- The elevated valuations for both IPOs and acquisitions strongly illustrate the persistent demand from investors in VC seen throughout H1 2021. This is expected to continue this year given the sustained low-interest environment.
The technologies attracting investment from the top funds in 2021
The Pitchbook Emerging Indicator Tech report provides a unique perspective on the products and technologies that are driving early stage growth opportunities. It tracks 211 early and seed stage deals that involved the top 15 VC funds.
These VCs invested $5 billion across 211 deals in Q2 2021, the second highest amount on record after the $6 billion invested in Q1.
The top five areas of technology investment in Q2 were:
- Fintech $920 million
- Enterprise SaaS $508 nillion
- Health and Wellness Tech $498 million
- DeFi $434 million
- e-commerce $400 million
- Across all technology segments, $592 million was invested in early stage companies that appear to be using artificial intelligence and machine learning (AI & ML).
- DeFi – Decentralised Finance – an umbrella term for financial applications in crypto or blockchain – showed persistence in deal activity despite falling crypto prices in Q2.
- Q2 saw minimal investment by the top VC funds in mobility tech and climate tech start-ups, despite these industries generally attracting significant investor interest.
- Companies that blend SaaS features with custom personalised services continue to attract interest from VCs.
- The lines between social and e-commerce continue to blur as more online content creators and influencers use social tools to engage with potential customers within their followers. This is evidenced by the growing popularity of “link-in-bio” which enables influencers to link directly to product feeds from within social platforms.
- The permanence of remote work and digital collaboration continues to drive opportunities for early-stage companies. While improving chat and meeting technology remains a focus area, several start-ups are also focusing on improving the way organisations create and build community and culture via digital channels.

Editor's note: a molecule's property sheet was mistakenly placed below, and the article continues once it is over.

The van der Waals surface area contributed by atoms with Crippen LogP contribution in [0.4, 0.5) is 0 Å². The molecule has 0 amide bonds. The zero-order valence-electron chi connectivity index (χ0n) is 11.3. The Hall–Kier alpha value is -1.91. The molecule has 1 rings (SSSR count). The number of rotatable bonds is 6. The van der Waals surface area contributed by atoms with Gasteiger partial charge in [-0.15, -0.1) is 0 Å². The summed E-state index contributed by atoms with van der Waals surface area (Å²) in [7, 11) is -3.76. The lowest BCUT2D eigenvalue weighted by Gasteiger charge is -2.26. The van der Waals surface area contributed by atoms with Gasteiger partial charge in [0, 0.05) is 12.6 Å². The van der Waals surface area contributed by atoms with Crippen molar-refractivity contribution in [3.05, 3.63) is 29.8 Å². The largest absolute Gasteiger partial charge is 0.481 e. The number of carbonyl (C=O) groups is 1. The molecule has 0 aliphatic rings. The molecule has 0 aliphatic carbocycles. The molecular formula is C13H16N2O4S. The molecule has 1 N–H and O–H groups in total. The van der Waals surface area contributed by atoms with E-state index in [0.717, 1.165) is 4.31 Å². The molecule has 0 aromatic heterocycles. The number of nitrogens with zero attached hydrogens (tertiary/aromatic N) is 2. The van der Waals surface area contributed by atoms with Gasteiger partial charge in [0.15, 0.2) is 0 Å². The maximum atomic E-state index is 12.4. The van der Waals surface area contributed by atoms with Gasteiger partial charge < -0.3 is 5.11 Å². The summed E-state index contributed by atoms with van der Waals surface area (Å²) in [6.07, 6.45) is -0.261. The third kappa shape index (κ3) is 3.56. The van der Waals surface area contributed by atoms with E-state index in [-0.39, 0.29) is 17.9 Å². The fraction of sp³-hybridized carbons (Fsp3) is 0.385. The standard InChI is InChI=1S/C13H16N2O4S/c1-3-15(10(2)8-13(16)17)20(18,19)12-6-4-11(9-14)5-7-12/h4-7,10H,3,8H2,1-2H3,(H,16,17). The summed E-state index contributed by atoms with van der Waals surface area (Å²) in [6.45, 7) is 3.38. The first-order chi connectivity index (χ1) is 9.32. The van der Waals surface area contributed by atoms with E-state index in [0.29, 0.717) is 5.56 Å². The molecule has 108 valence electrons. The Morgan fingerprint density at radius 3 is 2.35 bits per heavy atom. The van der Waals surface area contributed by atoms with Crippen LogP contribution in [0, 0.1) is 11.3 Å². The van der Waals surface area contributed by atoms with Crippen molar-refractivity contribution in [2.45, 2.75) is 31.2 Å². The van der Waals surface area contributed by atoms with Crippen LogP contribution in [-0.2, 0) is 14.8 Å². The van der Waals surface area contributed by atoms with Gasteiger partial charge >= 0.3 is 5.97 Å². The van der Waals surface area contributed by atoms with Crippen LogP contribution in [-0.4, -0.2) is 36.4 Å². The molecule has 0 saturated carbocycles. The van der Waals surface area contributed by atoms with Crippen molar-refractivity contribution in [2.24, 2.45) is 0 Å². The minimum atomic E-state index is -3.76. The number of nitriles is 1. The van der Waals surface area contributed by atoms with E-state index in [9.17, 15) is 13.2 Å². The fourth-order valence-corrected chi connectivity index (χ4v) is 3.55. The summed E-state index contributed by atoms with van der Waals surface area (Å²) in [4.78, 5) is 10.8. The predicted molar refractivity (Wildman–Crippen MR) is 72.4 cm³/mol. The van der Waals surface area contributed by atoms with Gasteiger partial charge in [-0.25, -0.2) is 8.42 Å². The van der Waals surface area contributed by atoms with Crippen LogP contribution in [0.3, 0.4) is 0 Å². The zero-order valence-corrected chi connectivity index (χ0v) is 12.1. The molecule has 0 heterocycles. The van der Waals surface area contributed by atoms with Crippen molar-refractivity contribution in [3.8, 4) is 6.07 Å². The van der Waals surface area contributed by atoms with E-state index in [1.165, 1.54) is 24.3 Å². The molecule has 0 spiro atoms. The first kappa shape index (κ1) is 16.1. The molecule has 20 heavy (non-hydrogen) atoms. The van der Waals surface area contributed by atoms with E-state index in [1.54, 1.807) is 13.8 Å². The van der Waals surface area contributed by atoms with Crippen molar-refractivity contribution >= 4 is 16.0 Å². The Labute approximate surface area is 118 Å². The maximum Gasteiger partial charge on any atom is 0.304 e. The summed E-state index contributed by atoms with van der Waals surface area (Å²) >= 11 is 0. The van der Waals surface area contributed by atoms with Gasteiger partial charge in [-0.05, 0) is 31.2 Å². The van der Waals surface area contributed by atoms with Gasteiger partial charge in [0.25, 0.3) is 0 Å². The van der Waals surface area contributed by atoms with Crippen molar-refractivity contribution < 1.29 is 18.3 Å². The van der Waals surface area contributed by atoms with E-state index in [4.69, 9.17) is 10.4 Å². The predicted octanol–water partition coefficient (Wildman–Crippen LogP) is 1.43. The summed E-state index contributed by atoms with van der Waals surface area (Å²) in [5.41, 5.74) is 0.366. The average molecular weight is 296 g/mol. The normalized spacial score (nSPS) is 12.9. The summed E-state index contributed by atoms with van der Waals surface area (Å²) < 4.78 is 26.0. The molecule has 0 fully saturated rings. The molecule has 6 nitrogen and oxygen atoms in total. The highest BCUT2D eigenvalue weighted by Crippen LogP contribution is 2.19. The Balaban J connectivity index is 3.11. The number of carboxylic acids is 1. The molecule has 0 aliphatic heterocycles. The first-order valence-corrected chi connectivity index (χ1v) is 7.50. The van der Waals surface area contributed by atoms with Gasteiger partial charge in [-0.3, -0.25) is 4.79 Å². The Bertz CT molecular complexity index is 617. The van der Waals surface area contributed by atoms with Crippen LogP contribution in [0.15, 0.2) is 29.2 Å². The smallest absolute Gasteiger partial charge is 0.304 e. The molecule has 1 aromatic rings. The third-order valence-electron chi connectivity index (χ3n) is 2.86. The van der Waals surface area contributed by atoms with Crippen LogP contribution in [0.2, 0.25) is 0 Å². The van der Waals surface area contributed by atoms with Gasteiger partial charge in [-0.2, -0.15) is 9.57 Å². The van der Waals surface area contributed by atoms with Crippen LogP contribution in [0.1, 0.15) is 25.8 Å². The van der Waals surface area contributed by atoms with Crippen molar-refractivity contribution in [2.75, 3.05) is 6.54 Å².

Interest in fast growing private companies has rarely been higher due to the combination of VC funds sitting on a mountain of investable capital, corporations seeking inorganic growth from new tech start-ups, an influx of nontraditional and crossover investors as well as deal hungry SPACs facing the prospect of returning capital to investors unless they can find appropriate acquisitions. In 2021, VC supply is outstripping demand.
CSS portfolio companies, many with disruptive digital technologies, are looking to take advantage of these favourable market conditions through planned IPOs or putting themselves firmly in the shop window seeking to attract growth hungry suitors. To find out more click HERE.
Since 2001, CSS Partners has raised over £175m for ambitious growth companies. Over this time we feel we have developed a good understanding of what investors want.
CSSP backed companies will often offer EIS Shares so investors can use the significant tax breaks of the UK Enterprise Investment Scheme to help mitigate the risk of venture capital and maximise returns.
Investments offered by CSS Partners are not appropriate to all investors. Our free client service aims to be of benefit to high net worth and sophisticated investors looking to achieve higher returns.
27 August 2021
The information in this website is provided by CSS Partners LLP. This website has been approved for the purposes of section 21 of the Financial Services and Markets Act by Charles Street Securities Europe LLP (CSSE), which is authorised and regulated by the Financial Conduct Authority. CSS Partners is an appointed representative of CSSE.
Any views or opinions expressed in this blog are those of the author alone, except where specifically stated that they are the views of CSS Partners LLP.
Pitchbook Q2 2021 Emerging Tech Indicator
Pitchbook Q2 2021 US Valuations Report